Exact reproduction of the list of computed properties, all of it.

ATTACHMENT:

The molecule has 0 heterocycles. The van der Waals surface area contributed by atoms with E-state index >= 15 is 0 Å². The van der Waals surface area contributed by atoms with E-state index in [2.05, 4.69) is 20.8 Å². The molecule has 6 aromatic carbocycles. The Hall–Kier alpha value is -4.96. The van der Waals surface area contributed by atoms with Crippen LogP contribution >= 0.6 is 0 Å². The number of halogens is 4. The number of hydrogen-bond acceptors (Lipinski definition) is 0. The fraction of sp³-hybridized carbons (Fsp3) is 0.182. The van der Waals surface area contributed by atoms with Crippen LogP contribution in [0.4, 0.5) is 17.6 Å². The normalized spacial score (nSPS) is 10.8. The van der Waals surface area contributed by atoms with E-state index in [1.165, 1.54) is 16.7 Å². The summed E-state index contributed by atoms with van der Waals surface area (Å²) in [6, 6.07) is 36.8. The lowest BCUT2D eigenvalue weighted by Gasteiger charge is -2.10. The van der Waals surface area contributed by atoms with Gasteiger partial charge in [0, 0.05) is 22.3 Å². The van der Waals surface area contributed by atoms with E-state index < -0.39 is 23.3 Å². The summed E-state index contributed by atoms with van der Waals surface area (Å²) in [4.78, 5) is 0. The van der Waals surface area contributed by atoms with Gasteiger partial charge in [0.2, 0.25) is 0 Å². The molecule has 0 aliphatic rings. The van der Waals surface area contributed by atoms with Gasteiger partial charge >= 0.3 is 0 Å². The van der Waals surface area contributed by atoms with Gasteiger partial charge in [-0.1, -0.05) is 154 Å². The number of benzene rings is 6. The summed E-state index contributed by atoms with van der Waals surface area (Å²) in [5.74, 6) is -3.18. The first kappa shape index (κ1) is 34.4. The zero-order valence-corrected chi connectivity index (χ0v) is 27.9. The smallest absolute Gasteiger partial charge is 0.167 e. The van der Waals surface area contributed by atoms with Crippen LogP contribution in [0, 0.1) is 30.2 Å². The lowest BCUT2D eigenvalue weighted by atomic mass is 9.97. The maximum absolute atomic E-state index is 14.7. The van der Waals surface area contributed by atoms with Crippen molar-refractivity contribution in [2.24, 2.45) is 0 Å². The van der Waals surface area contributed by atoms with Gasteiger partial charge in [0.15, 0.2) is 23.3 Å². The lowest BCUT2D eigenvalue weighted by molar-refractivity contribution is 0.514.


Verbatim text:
The molecule has 0 heterocycles. The van der Waals surface area contributed by atoms with E-state index >= 15 is 0 Å². The van der Waals surface area contributed by atoms with E-state index in [2.05, 4.69) is 20.8 Å². The molecule has 6 aromatic carbocycles. The Hall–Kier alpha value is -4.96. The van der Waals surface area contributed by atoms with Crippen LogP contribution >= 0.6 is 0 Å². The number of halogens is 4. The number of hydrogen-bond acceptors (Lipinski definition) is 0. The fraction of sp³-hybridized carbons (Fsp3) is 0.182. The van der Waals surface area contributed by atoms with Crippen LogP contribution in [0.4, 0.5) is 17.6 Å². The normalized spacial score (nSPS) is 10.8. The van der Waals surface area contributed by atoms with E-state index in [1.165, 1.54) is 16.7 Å². The summed E-state index contributed by atoms with van der Waals surface area (Å²) in [6, 6.07) is 36.8. The lowest BCUT2D eigenvalue weighted by Gasteiger charge is -2.10. The van der Waals surface area contributed by atoms with Gasteiger partial charge in [0, 0.05) is 22.3 Å². The van der Waals surface area contributed by atoms with E-state index < -0.39 is 23.3 Å². The summed E-state index contributed by atoms with van der Waals surface area (Å²) in [4.78, 5) is 0. The van der Waals surface area contributed by atoms with Gasteiger partial charge in [0.2, 0.25) is 0 Å². The molecule has 0 aliphatic rings. The van der Waals surface area contributed by atoms with Gasteiger partial charge >= 0.3 is 0 Å². The van der Waals surface area contributed by atoms with Gasteiger partial charge in [-0.1, -0.05) is 154 Å². The number of benzene rings is 6. The summed E-state index contributed by atoms with van der Waals surface area (Å²) in [5.74, 6) is -3.18. The first kappa shape index (κ1) is 34.4. The zero-order valence-corrected chi connectivity index (χ0v) is 27.9. The smallest absolute Gasteiger partial charge is 0.167 e. The van der Waals surface area contributed by atoms with Crippen LogP contribution in [0, 0.1) is 30.2 Å². The lowest BCUT2D eigenvalue weighted by atomic mass is 9.97. The maximum absolute atomic E-state index is 14.7. The van der Waals surface area contributed by atoms with Crippen molar-refractivity contribution in [2.24, 2.45) is 0 Å². The van der Waals surface area contributed by atoms with Gasteiger partial charge in [0.15, 0.2) is 23.3 Å². The lowest BCUT2D eigenvalue weighted by molar-refractivity contribution is 0.514.